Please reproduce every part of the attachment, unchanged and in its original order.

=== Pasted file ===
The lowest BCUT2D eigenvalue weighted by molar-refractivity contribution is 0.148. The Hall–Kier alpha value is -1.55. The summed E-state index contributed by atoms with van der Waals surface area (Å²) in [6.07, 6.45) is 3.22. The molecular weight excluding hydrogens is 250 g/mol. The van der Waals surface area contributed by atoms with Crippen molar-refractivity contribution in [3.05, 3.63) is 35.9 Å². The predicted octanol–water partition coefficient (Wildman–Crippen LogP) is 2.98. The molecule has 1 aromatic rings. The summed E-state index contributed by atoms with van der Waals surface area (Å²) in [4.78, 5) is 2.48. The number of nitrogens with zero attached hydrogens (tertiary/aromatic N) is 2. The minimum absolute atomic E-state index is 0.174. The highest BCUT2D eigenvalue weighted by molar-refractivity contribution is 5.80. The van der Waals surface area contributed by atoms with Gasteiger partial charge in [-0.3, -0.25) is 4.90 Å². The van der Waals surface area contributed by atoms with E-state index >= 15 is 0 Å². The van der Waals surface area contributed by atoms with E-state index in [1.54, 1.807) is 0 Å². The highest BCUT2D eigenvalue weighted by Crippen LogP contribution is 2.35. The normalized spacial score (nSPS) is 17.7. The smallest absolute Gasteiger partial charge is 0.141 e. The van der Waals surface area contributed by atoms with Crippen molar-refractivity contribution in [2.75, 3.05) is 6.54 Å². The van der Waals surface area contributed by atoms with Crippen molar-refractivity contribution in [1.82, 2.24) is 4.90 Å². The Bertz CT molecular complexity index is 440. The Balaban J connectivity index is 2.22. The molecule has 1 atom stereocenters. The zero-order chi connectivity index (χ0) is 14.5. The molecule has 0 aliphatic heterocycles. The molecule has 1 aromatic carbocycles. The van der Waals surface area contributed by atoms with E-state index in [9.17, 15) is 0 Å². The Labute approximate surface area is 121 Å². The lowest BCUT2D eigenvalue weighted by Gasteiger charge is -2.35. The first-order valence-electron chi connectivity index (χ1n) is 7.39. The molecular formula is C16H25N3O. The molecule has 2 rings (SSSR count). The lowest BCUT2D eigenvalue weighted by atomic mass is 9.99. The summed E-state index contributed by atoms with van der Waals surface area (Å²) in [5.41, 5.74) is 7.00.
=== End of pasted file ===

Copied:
The lowest BCUT2D eigenvalue weighted by molar-refractivity contribution is 0.148. The Hall–Kier alpha value is -1.55. The summed E-state index contributed by atoms with van der Waals surface area (Å²) in [6.07, 6.45) is 3.22. The molecular weight excluding hydrogens is 250 g/mol. The van der Waals surface area contributed by atoms with Crippen molar-refractivity contribution in [3.05, 3.63) is 35.9 Å². The predicted octanol–water partition coefficient (Wildman–Crippen LogP) is 2.98. The molecule has 1 aromatic rings. The summed E-state index contributed by atoms with van der Waals surface area (Å²) in [4.78, 5) is 2.48. The number of nitrogens with zero attached hydrogens (tertiary/aromatic N) is 2. The minimum absolute atomic E-state index is 0.174. The highest BCUT2D eigenvalue weighted by molar-refractivity contribution is 5.80. The van der Waals surface area contributed by atoms with Gasteiger partial charge in [-0.3, -0.25) is 4.90 Å². The van der Waals surface area contributed by atoms with E-state index >= 15 is 0 Å². The van der Waals surface area contributed by atoms with E-state index in [1.54, 1.807) is 0 Å². The highest BCUT2D eigenvalue weighted by Crippen LogP contribution is 2.35. The normalized spacial score (nSPS) is 17.7. The smallest absolute Gasteiger partial charge is 0.141 e. The van der Waals surface area contributed by atoms with Crippen molar-refractivity contribution in [2.75, 3.05) is 6.54 Å². The van der Waals surface area contributed by atoms with Crippen molar-refractivity contribution in [1.82, 2.24) is 4.90 Å². The Bertz CT molecular complexity index is 440. The Balaban J connectivity index is 2.22. The molecule has 1 atom stereocenters. The zero-order chi connectivity index (χ0) is 14.5. The molecule has 0 aliphatic heterocycles. The molecule has 1 aromatic carbocycles. The van der Waals surface area contributed by atoms with E-state index in [9.17, 15) is 0 Å². The Labute approximate surface area is 121 Å². The lowest BCUT2D eigenvalue weighted by Gasteiger charge is -2.35. The first-order valence-electron chi connectivity index (χ1n) is 7.39. The molecular formula is C16H25N3O. The molecule has 2 rings (SSSR count). The lowest BCUT2D eigenvalue weighted by atomic mass is 9.99. The summed E-state index contributed by atoms with van der Waals surface area (Å²) in [5.41, 5.74) is 7.00.